(T-G photo by Jim Davis)
The committee, created by the county commission earlier this month, was chaired by County Mayor Eugene Ray, and included interim school superintendent Mike Bone.
School system officials praised the commission's decision to place law enforcement officers at every school in the wake of the Sandy Hook shooting and a threat that same week at Thomas Magnet School.
Southside Elementary School Principal Reita Vaughn said her students, after no doubt hearing of the Connecticut shootings, were visibly relieved to see an officer at Southside, as were parents. Vaughn told the story of one first grader, a model student, who didn't want to come back to school on the first day after Sandy Hook.
The county already had specially-trained School Resource Officers (SROs) at all of the public high schools and at Harris Middle School.
The newly-placed law enforcement officers, who are only in the schools on a 40-day interim basis while security issues are investigated further, are not trained as SROs.
"We do not have trained SROs," said Ray. "We [have] policemen."
Tony Barrett, a county commission member as well as a sheriff's department captain, said the sheriff's department is seeking more trained SROs.
Vaughn said having officers in the schools also helps prevent some parents from becoming too belligerent in their dealings with school personnel.
But having an SRO on site is only one aspect of school security. Controlling access to a school facility is also important.
Bone pointed out that Shelbyville Central High School has 64 exterior doors. The policy is that visitors are to enter through the front door, and other doors are supposed to be closed and secure, but Mark Bilyeu of Safety Engineering and Claims Management, the county's risk management consultants, noted that doors in situations tend to be chocked open for various reasons.
In the old days, a teacher might have stepped outside for a smoke; today, it might be a mobile telephone conversation. Bilyeu said that someone showing up at an exterior door wearing a suit and tie, or a tool belt, is likely to be let in.
Bone said teachers need to be reminded and re-reminded of proper security procedures.
Even so, Chris Stites of Safety Engineering noted that most schools shooters have come through the front door.
The committee said changes may need to be looked at in the physical layout of some schools -- at one school, for example, a visitor walking through the front door passes two kindergarten classrooms before even getting to the office to sign in. The use of portable classrooms at some schools creates another security risk.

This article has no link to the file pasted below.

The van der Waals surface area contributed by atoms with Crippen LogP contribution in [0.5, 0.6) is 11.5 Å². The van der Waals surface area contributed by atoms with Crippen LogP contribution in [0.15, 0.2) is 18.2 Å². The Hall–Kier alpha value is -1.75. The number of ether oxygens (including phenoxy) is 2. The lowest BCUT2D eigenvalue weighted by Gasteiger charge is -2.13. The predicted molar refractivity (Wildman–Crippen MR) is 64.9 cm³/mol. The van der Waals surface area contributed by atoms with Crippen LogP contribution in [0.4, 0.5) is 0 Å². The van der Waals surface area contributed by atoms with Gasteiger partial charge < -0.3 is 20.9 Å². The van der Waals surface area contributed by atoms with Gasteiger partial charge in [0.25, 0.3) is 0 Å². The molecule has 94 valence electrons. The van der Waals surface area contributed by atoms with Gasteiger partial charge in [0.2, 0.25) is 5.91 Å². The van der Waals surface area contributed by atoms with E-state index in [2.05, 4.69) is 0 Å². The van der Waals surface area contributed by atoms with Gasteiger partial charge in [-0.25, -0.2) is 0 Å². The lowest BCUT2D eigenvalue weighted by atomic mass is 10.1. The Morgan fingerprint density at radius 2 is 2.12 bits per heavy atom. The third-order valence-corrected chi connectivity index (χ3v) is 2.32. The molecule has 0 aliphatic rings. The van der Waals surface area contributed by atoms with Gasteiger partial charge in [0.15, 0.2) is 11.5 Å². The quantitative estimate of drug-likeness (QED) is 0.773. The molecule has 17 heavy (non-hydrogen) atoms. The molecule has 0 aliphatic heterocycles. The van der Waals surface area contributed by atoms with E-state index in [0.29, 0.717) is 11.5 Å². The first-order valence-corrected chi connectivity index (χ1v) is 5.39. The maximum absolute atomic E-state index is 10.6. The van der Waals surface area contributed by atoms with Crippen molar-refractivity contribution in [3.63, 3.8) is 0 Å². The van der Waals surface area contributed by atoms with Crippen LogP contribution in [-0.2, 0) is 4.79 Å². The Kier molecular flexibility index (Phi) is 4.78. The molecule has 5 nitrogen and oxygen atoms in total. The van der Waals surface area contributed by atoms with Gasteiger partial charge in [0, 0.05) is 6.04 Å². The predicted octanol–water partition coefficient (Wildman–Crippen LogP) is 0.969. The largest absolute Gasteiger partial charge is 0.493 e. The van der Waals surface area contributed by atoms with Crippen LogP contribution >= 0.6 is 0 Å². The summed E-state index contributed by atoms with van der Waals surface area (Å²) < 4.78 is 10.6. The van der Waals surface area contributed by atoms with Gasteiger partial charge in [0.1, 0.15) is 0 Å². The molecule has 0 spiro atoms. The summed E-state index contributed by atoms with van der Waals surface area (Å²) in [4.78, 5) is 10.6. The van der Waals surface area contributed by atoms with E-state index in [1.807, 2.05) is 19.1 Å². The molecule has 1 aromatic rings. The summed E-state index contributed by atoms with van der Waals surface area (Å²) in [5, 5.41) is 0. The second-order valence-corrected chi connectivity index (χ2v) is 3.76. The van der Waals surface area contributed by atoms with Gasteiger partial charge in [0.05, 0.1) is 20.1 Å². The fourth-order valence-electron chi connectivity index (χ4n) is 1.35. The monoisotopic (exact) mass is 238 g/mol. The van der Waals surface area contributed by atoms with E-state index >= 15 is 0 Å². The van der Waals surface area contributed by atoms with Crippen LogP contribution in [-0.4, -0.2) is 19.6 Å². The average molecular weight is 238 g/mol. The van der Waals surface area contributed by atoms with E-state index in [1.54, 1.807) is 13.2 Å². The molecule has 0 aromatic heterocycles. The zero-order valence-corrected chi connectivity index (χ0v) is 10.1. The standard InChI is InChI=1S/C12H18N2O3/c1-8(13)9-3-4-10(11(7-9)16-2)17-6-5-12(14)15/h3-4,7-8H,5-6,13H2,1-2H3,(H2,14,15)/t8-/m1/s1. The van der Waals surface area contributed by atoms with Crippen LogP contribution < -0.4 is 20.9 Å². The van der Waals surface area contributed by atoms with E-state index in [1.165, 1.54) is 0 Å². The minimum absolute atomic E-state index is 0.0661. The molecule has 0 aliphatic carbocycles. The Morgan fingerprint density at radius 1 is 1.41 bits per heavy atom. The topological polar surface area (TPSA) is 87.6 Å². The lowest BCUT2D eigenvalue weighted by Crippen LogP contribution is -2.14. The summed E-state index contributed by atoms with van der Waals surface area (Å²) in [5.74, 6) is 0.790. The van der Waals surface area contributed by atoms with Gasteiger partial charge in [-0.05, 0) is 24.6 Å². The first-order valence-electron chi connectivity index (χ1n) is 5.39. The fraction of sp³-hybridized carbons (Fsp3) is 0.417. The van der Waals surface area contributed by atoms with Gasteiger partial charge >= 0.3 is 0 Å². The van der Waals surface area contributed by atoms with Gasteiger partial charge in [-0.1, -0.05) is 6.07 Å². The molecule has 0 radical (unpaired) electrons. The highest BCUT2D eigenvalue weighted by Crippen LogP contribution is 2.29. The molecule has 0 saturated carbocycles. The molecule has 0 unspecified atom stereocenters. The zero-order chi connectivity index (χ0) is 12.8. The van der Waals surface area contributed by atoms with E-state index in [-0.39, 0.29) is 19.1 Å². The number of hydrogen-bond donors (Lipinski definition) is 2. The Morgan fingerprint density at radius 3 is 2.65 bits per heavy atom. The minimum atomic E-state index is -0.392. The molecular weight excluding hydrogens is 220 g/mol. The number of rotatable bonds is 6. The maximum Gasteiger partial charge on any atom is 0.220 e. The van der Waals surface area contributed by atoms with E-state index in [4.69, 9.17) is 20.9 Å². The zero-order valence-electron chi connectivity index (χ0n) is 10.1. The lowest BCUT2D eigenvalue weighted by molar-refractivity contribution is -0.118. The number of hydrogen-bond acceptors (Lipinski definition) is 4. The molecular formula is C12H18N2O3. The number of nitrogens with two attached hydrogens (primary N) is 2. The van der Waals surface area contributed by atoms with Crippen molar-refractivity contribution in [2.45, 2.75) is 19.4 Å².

Bone said the school system has had preliminary conversations with an architect but has not yet formally hired anyone to review school facilities for such safety and access issues.
He said issues like electronically-controlled front entrances and the design of individual classroom door locks are being reviewed. The school system is also looking into panic button pendants which could be worn by principals, allowing them to immediately summon law enforcement in the case of an emergency.
The schools built in the most recent wave of construction, such as Learning Way Elementary, Harris Middle School and Community High School, have offices located right at the front door, allowing better access control. Placement of hedges and fences can help ensure that people take the most direct route to the front entrance.
But it will take time to make physical improvements, and no form of access control is perfect.
"Guys, if somebody wants to come through the front door, they're coming," said Stites.
"Are we going to quit going out on the playground?" asked Bone. "Are we going to quit getting on and off buses?"
County planning and zoning director Chris White, a former law enforcement officer who serves on the emergency communications district board, complained that the communications center still does not have emergency access to the school system's security cameras, as agreed to by the school board in May 2011. White said that a technology firm working with the school system has been putting the com center off.
Bone, who was not superintendent at the time of that agreement, said that access raises privacy-related legal concerns for the school system. White said that dispatchers would not have constant access to the video feed but would access it only in emergencies or for emergency response training.
Bone said that in an emergency, law enforcement officials could come to the school system's central office to view all of the available video feeds. But White said that would take time, and a school shooting might demand quicker response.
"We're talking about seconds," said White.
Representatives of Centerstone discussed their role in providing mental health services to the school system.
"We're really lucky to have Centerstone here in Bedford County," said Ray.
Unfortunately, some services can only be offered to a student when there's someone to pay for them -- such as TennCare or an insurance company.
Ray thanked all of those in attendance and said it would be important to keep the lines of communication open. He said he had a memo from Bone on school security issues and that the school system was already looking at or working on many of the items that were discussed in the meeting.
Bilyeu said Bedford County has already done more in terms of school security than any other county with which he's worked on the issue.